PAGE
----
2021 journal article
An experimental study of the dynamic molecular state of transient moisture in damaged polymer composites
POLYMER COMPOSITES, 42(7), 3391–3403.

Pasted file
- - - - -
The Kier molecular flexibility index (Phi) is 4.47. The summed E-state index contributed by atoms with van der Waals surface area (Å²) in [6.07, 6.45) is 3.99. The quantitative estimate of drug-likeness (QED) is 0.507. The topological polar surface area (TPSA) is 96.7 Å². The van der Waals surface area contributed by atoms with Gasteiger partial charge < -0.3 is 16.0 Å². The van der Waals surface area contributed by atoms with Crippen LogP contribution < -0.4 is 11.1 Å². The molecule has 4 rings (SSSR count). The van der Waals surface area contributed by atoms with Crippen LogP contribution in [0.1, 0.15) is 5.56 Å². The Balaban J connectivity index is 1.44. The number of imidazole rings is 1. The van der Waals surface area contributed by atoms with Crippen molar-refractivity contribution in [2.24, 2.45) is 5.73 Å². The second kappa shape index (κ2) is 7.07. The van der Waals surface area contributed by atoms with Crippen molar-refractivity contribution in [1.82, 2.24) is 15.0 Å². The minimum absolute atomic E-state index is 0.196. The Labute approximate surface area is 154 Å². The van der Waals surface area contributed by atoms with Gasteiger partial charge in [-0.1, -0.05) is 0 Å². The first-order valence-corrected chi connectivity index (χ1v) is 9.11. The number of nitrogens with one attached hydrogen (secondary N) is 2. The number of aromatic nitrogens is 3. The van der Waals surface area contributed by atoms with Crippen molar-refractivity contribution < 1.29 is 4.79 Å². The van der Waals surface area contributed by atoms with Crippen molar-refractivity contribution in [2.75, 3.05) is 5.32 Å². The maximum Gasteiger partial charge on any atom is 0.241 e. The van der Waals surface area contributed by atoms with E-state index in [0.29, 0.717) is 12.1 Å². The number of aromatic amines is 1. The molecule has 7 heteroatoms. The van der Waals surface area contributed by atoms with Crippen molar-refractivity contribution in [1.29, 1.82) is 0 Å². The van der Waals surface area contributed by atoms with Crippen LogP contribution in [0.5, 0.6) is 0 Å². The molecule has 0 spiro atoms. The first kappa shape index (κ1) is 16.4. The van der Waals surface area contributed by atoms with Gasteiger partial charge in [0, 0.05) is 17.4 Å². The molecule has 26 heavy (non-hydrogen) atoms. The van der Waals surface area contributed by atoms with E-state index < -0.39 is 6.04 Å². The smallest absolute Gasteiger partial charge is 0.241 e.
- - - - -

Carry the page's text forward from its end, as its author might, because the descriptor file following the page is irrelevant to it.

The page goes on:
Abstract Polymeric composites absorb measurable amounts of moisture from their environment in almost all operating conditions. This absorbed moisture exists either in the “free” state, without any interactions, or in the “bound” state—interacting with the polymer matrix via secondary bonding mechanisms. The ratio and distribution of these water states within a moisture‐contaminated polymer composite are sensitive to physical damage. However, the water state distribution is also affected by variations in total water content resulting from humidity or precipitation‐driven fluctuations in the ambient environment, which could confound the ability to detect damage within the polymer matrix using this technique. To understand the effect of moisture content variations on water state distribution, low levels of barely visible impact damage were induced in epoxy/glass fiber composites. Spatial variations in polymer–water interactions were identified by their characteristic dielectric properties, measured using a split post dielectric resonator operating at 5 GHz. Gravimetric moisture uptake and relative permittivity were monitored during the absorption and desorption processes. Results indicate moisture absorption/desorption history has a significant effect on the sensitivity of damage detection using water state variations. Damage‐dependent hysteresis was observed in relative permittivity, highlighting an avenue by which the confounding effects of moisture absorption/desorption history may be mitigated.